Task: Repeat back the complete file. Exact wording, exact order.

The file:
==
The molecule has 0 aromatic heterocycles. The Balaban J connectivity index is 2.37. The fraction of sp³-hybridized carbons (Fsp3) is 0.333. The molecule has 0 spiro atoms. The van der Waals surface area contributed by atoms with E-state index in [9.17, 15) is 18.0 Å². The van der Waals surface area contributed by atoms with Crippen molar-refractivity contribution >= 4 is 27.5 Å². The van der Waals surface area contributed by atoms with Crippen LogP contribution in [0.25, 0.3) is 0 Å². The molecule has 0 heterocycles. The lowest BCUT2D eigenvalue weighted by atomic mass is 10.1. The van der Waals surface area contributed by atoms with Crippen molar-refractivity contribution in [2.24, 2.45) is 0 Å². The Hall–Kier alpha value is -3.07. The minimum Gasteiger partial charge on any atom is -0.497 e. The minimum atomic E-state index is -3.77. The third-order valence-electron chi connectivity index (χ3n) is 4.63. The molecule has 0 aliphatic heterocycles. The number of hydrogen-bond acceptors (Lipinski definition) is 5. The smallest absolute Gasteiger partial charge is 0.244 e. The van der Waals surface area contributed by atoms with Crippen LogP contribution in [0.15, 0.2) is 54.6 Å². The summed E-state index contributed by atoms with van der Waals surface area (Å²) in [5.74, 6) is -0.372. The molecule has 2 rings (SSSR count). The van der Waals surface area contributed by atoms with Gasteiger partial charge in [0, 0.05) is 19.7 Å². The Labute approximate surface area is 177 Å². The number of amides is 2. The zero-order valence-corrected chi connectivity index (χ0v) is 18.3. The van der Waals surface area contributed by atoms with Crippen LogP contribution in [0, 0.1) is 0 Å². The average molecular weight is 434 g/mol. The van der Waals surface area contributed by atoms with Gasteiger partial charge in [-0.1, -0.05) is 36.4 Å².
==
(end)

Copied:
The molecule has 0 aromatic heterocycles. The Balaban J connectivity index is 2.37. The fraction of sp³-hybridized carbons (Fsp3) is 0.333. The molecule has 0 spiro atoms. The van der Waals surface area contributed by atoms with E-state index in [9.17, 15) is 18.0 Å². The van der Waals surface area contributed by atoms with Crippen molar-refractivity contribution >= 4 is 27.5 Å². The van der Waals surface area contributed by atoms with Crippen LogP contribution in [0.25, 0.3) is 0 Å². The molecule has 0 heterocycles. The lowest BCUT2D eigenvalue weighted by atomic mass is 10.1. The van der Waals surface area contributed by atoms with Crippen molar-refractivity contribution in [2.24, 2.45) is 0 Å². The Hall–Kier alpha value is -3.07. The minimum Gasteiger partial charge on any atom is -0.497 e. The minimum atomic E-state index is -3.77. The third-order valence-electron chi connectivity index (χ3n) is 4.63. The molecule has 0 aliphatic heterocycles. The number of hydrogen-bond acceptors (Lipinski definition) is 5. The smallest absolute Gasteiger partial charge is 0.244 e. The van der Waals surface area contributed by atoms with Crippen LogP contribution in [0.15, 0.2) is 54.6 Å². The summed E-state index contributed by atoms with van der Waals surface area (Å²) in [5.74, 6) is -0.372. The molecule has 2 rings (SSSR count). The van der Waals surface area contributed by atoms with Gasteiger partial charge in [0, 0.05) is 19.7 Å². The Labute approximate surface area is 177 Å². The number of amides is 2. The zero-order valence-corrected chi connectivity index (χ0v) is 18.3. The van der Waals surface area contributed by atoms with Crippen LogP contribution in [0, 0.1) is 0 Å². The average molecular weight is 434 g/mol. The van der Waals surface area contributed by atoms with Gasteiger partial charge in [-0.1, -0.05) is 36.4 Å².